Fiction as Reality: The World in Which We Live

I hosted a Socratic Circle a few years ago in class after reading Aldous Huxley’s Brave New World with Accelerated English 11 students. We were discussing the idea of utopia vs. dystopia, but I should step back a moment for non-educators. A Socratic Circle is a form of discussion for comprehending others’ viewpoints after reading or viewing or even listening to something. The students are to lead the discussion by asking and also answering their own questions in collaborative fashion. The teacher is supposed to monitor and not talk, participate, or redirect. You can imagine how some of these turn out…usually it takes five minutes for someone to even start the conversation, and it is quite difficult not to correct them or make harrowing facial expressions as one does when they hear odd opinions spouted as fact. Well, on this day, the Socratic actually started fine. The kids defined dystopia and pulled examples from the book and then one girl asked the group, “What would your utopia include?” Immediately the quietest boy in class answered, “Rape everyday.” No one said a word. We were stunned. My face, however, exploded in fiery red emotion. The kids looked at me, taking in my social cues, then looked back at him. They kept quiet. And then, I lost it. Socrates would not have been proud of me that day. I broke all the rules, but I just could not figure out how a junior boy would dare to think that rape is perfect for “his” utopian society, or even think that it was something to joke about if that was what he was trying to do. I was baffled. Later I reflected on his why. Why would a kid think that is ok? Why do people, even adults, still make excuses for males today who continue to assault and victimize?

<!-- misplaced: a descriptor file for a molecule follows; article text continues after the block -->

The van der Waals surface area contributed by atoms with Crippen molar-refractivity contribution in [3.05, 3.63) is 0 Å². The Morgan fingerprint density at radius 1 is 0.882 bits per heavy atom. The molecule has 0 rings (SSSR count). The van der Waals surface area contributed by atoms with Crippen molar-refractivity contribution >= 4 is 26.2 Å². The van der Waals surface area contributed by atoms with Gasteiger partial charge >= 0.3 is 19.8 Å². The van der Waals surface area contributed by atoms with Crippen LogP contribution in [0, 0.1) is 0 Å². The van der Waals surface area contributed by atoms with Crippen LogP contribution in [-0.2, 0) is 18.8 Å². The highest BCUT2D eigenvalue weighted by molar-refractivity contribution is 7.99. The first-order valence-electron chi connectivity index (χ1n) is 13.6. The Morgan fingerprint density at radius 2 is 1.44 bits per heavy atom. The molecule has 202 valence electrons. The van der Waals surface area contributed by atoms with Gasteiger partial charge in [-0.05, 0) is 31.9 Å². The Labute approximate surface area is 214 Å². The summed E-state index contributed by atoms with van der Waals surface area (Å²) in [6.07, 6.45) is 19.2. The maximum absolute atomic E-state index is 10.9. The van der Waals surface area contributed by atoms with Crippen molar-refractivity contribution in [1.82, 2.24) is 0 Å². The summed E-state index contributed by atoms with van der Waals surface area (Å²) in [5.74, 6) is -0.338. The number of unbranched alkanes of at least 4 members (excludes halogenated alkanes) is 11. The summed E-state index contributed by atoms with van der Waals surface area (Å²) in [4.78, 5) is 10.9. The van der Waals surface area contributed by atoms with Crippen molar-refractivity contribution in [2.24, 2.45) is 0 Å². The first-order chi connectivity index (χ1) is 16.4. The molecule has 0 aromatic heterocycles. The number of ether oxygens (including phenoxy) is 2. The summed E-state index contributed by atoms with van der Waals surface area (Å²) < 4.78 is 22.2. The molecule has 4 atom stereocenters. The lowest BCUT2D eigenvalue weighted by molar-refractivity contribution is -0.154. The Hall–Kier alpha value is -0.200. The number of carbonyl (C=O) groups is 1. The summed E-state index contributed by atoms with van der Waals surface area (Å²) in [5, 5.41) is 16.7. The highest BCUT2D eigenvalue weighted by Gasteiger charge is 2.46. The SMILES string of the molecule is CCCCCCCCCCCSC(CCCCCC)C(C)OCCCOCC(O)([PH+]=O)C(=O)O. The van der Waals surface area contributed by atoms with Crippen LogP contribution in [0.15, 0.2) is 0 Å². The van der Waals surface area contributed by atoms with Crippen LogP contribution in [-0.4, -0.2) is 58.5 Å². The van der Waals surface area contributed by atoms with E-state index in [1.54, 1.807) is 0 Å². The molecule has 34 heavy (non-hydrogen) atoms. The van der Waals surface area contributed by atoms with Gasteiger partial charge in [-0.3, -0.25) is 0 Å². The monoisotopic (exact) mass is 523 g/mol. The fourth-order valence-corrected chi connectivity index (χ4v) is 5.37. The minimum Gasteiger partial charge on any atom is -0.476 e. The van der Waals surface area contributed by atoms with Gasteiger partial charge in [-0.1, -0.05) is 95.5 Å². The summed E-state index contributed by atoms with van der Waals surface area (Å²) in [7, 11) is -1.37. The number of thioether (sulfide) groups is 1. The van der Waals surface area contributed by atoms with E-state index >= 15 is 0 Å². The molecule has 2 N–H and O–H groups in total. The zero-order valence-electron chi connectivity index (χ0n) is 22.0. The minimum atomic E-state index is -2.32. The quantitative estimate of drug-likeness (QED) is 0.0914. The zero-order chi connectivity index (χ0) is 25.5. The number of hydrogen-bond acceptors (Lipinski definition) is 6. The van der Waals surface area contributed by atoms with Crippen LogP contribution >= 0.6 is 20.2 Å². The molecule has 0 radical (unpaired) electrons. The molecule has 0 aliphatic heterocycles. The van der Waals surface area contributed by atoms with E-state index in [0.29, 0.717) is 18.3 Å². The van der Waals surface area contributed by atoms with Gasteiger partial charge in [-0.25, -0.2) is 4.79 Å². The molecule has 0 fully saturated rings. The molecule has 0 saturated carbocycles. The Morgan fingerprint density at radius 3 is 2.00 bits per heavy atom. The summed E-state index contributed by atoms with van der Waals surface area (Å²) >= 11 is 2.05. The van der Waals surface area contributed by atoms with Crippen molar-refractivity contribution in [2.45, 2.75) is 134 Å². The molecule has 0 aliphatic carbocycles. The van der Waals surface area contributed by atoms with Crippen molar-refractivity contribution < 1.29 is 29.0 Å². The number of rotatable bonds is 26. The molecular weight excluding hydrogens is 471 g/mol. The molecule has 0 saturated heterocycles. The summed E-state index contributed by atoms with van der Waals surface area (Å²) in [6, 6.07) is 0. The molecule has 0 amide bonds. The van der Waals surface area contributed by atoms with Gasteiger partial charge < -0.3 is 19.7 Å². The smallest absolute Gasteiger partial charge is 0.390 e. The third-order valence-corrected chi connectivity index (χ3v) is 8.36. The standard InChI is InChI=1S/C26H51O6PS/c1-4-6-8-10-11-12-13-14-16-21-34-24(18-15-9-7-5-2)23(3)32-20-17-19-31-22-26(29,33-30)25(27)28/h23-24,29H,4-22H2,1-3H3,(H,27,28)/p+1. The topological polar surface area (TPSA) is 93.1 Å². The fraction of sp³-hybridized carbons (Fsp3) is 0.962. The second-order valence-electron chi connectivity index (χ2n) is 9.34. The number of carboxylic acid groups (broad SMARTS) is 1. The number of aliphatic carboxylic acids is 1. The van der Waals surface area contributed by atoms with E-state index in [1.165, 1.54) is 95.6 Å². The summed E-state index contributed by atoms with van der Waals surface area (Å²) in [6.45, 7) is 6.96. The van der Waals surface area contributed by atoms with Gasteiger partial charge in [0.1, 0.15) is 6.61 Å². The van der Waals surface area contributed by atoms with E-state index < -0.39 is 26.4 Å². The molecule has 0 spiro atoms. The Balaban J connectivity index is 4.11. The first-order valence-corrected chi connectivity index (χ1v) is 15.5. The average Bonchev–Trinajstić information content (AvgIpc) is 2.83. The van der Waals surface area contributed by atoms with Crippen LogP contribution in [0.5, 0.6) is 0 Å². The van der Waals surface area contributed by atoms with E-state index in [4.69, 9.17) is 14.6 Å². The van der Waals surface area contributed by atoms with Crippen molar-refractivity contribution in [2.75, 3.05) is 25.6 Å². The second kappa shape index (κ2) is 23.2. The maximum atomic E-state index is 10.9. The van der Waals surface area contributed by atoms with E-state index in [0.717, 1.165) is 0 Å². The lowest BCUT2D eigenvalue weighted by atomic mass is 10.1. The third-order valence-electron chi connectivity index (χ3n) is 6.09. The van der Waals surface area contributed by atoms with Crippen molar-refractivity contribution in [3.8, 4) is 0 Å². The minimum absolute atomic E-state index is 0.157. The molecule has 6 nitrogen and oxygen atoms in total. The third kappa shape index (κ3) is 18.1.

And that’s the issue at hand. We know the story. We’ve heard it how many times? The question should be: what are we going to do about it? One of my students this year, a senior, had an answer. She created an awareness powerpoint and visited classrooms and even held a presentation in the media center. Her research was shocking, especially to many of the seniors who knew they would be headed off to college soon. Things like, “Fraternity members are 300% more likely to commit a rape than any other male student on campus,” really got them thinking. Me too.

Did I want my son joining a fraternity? What about a sport? Sports are similar to groups of frats-I spent a lot of time at the SVSU baseball house, so there’s that. Wouldn’t I raise my son differently than how boys are objectifying women today, or is it too imbedded in our culture, our media, our film, and music? That it’s ok to catcall and whistle at that lady in a short dress or high heels. Well, it wasn’t ok for Emmit Till. But that’s because he was a minority-on all accounts, right? Apparently it’s always ok for entitled white males with money and prestige. You see, this isn’t a female issue; it is a problem among men who desire power who have not been taught that women are equal beings. It’s an issue of assault and struggle and pain. We keep lambasting our girls about tempting men with tank tops and short shorts, but how about we do something in terms of teaching young men appropriate discourse? Manners? The difference between a drunk murmur and consent? Perspective.